There is an episode on HBO’s Curb Your Enthusiasm where Larry David is walking down the street with his manager, Jeff. They pass a man who recognizes Larry and slows down to speak to him. Without missing a beat Larry says, “Hey Ray,” and keeps walking. Jeff asks Larry if he knows Ray.
Larry: He works at the restaurant Mojo in your hotel.
Jeff: Why don’t you say hello to him, you know him
Larry: I know, he wanted to do a stop-and-chat; I didn’t want to do a stop-and-chat.
Larry may seem like a jerk, but he’s endearing because he says what we often think.
If you are like me, the stop-and-chat can drive you bananas.
It’s not that I hate stop-and-chats. I often have many pleasant run-ins and conversations when I’m out-and-about.
It’s the not knowing whom it will be or when it will happen that makes me anxious. I love being at a party, but the going-to always makes me nervous.
Who am I going to bump into and will I be pleasant and/or intelligent enough to leave a good impression? Will I speak to someone who has no interest? Will they talk down to me? All these thoughts have run through my head in the milliseconds before I converse.
I hate feeling awkward in a conversation that’s going nowhere. I tend to overcompensate when someone’s not reciprocating — coming out of the conversation feeling like a babbling idiot.
If you live In Whitehorse long enough you pretty much cross everyone’s path, constantly wondering, “Do I know this person?” Or, “I know this person from somewhere but I just can’t place them.”
The potential of a stop-and-chat is more nerve wracking because you can be approached at any moment.
Places like Walmart, Canadian Tire, and Real Canadian Superstore can be cesspools of strange and misplaced nods and hellos.
It drives my wife crazy when I ask to stay in the car during our grocery-shopping day. I plead that I’d just slow her down, but that excuse never works. My only hope of avoiding potentially awkward run-ins is to get there early and listen to my wife with acute precision.
I didn’t think I would have this problem anymore because my family and I have relocated to Old Crow for a year. There are no Walmarts.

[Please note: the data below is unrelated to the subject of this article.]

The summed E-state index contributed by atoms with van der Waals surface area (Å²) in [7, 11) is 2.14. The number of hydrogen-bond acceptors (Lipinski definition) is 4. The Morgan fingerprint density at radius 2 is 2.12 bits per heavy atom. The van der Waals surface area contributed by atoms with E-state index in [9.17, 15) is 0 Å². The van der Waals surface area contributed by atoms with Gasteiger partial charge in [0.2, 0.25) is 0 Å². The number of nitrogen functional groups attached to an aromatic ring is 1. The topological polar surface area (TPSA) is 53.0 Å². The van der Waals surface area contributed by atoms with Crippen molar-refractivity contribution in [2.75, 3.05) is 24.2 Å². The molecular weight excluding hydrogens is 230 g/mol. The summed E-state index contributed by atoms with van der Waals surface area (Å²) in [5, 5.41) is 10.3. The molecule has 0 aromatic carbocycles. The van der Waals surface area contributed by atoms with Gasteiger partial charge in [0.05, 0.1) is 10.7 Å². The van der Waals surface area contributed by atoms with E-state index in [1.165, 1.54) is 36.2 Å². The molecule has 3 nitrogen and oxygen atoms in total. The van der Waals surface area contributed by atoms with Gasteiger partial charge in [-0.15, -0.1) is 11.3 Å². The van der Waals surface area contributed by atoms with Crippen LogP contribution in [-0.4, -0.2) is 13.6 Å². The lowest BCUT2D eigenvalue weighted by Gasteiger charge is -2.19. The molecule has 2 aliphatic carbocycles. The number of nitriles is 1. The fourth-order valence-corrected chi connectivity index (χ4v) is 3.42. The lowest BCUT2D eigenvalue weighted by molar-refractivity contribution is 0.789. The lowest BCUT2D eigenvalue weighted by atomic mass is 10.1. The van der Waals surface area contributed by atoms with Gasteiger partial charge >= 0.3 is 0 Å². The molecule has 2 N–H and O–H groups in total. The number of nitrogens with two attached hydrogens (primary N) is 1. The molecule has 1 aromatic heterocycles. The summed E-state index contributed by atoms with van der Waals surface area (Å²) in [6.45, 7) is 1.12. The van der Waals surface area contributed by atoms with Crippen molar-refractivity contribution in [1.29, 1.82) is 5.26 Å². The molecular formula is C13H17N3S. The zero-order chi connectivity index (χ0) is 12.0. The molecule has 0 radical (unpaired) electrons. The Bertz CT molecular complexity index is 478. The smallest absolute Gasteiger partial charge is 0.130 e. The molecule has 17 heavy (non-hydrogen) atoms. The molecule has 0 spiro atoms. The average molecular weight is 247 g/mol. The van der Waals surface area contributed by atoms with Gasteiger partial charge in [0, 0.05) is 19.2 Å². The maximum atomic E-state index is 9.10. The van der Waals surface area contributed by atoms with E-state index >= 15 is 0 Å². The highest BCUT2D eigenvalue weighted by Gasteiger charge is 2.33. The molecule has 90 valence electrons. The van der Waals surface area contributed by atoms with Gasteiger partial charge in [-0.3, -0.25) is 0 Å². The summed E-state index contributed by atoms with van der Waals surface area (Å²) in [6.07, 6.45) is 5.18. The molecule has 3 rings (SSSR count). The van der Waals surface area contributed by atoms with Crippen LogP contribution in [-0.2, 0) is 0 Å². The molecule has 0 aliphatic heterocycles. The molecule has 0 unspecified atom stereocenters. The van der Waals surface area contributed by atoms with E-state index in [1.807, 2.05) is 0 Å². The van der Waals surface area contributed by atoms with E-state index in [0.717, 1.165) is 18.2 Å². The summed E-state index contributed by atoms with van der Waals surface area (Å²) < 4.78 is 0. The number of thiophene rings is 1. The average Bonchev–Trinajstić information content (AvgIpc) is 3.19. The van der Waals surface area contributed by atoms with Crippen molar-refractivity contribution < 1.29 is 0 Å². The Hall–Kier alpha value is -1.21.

But Old Crow does have its Northern Store, and waiting in line for service of can get a bit taxing, especially when you’re standing with a group of strangers who know each other well. And then there’s the main street where I make daily walks from my home to the store.
This is a fly-in community and there are very few vehicles on the street. Most people either drive snowmobiles or walk.
As I walk down the street and see other human beings, a new set of social etiquettes floats in my mind.
Because this is such a tight-knit community, do I present myself to every person I meet? Is just a nod and hello good enough? I’d hate to be labeled as the stuck up new guy just because I didn’t stop-and-chat.
Just as I’m about to be consumed by my own idiosyncrasy, I see my two-year-old daughter, who I pull in a sled, waving like crazy at someone who, of course, smiles and waves back.
Who can deny a cute girl waving at you? I nod, wave, and smile, and pleasantries are exchanged.
My daughter Emily, who’s still grasping the concept of potty training is helping me as the ultimate ice breaker with her big smile and wavy arms, meeting people one stranger at a time. She’s become my secret weapon, turning strangers into friends — and a perfect starting point when embroiled in a stop-and-chat.
I’m thankful to have Emily here in Old Crow, and I owe her some ice cream for preventing me from becoming Larry David of the North.
Jason Westover is an Old Crow-based comedian and writer.